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Alpine valley, like Oldest Dryas
The Oldest Dryas[a] is a biostratigraphic subdivision layer corresponding to an abrupt cooling event, or stadial, which occurred during the last glacial retreat. The time period to which the layer corresponds varies between regions, but it is generally dated as starting at 18.5-17 kaBP and ending 15-14 kaBP. As with the Younger and OlderDryas events, the stratigraphic layer is marked by abundance of the pollen and other remains of Dryas octopetala, an indicator species that colonizes arctic-alpine regions.
In the Alps, the Oldest Dryas corresponds to the Gschnitz stadial of the Würm glaciation. The term was originally defined specifically for terrestrial records in the region of Scandinavia, but has come to be used both for ice core stratigraphy in areas across the world, and to refer to the time period itself and its associated temporary reversal of the glacial retreat.
The bears would not have returned north except in pursuit of food. The tundra must already have been well populated. It is likely that the species hunted by humans at Lake Neuchâtel in Switzerland by the end of the period were present during it. Here are other animals present:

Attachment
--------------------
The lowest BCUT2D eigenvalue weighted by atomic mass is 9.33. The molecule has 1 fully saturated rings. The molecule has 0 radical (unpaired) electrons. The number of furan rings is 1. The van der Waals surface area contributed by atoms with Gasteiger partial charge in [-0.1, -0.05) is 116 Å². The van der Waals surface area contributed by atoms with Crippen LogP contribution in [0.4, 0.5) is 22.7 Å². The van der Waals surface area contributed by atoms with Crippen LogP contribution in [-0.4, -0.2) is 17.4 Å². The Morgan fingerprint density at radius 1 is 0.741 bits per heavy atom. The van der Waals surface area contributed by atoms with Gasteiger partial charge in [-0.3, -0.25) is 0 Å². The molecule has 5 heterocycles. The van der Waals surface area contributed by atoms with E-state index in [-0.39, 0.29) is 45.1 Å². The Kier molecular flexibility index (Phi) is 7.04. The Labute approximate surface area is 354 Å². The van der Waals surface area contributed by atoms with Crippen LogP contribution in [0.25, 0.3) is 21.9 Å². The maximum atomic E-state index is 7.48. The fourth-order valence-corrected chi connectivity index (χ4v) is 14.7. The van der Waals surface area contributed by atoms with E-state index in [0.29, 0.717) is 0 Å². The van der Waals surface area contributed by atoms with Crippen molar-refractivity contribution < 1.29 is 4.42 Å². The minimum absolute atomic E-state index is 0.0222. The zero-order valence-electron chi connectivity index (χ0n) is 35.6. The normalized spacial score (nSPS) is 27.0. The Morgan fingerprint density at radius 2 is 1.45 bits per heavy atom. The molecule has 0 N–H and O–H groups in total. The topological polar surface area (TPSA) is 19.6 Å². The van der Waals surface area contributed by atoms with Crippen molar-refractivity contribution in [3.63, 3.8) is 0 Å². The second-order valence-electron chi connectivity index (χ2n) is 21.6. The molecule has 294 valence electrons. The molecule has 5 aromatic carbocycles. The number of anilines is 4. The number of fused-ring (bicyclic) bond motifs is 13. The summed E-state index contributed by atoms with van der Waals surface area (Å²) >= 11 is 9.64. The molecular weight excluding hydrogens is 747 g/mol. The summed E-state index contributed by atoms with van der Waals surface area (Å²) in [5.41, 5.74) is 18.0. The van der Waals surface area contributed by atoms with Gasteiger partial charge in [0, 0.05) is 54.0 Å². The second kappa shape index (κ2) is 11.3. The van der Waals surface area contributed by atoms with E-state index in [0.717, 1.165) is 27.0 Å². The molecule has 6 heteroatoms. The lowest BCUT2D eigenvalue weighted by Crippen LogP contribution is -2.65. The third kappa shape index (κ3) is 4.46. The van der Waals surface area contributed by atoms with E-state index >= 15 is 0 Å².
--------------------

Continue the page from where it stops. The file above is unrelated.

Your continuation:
^The standard sequence between about 18,500 and 11,700 years ago is Oldest Dryas (cold), then Bølling oscillation (warming), then Older Dryas (cold), then Allerød oscillation (warming), then Younger Dryas (cold). A few experts (confusingly) use the terms Old or Older instead of Oldest and Middle or Medium instead of Older.
^Clark, P. U.; Shakun, J. D.; Baker, P. A.; Bartlein, P. J.; Brewer, S.; Brook, E.; Carlson, A. E.; Cheng, H.; Kaufman, D. S.; Liu, Z.; Marchitto, T. M.; Mix, A. C.; Morrill, C.; Otto-Bliesner, B. L.; Pahnke, K.; Russell, J. M.; Whitlock, C.; Adkins, J. F.; Blois, J. L.; Clark, J.; Colman, S. M.; Curry, W. B.; Flower, B. P.; He, F.; Johnson, T. C.; Lynch-Stieglitz, J.; Markgraf, V.; McManus, J.; Mitrovica, J. X.; Moreno, P. I.; Williams, J. W. (13 February 2012). "Global climate evolution during the last deglaciation"(PDF). Proceedings of the National Academy of Sciences. 109 (19): E1134-E1142. doi:10.1073/pnas.1116619109. PMC3358890. PMID22331892. Retrieved 2019.
^Roberts, Neil (2014). The holocene : an environmental history (3rd ed.). Oxford: John Wiley & sons, Ltd. p. 98. ISBN978-1-4051-5521-2.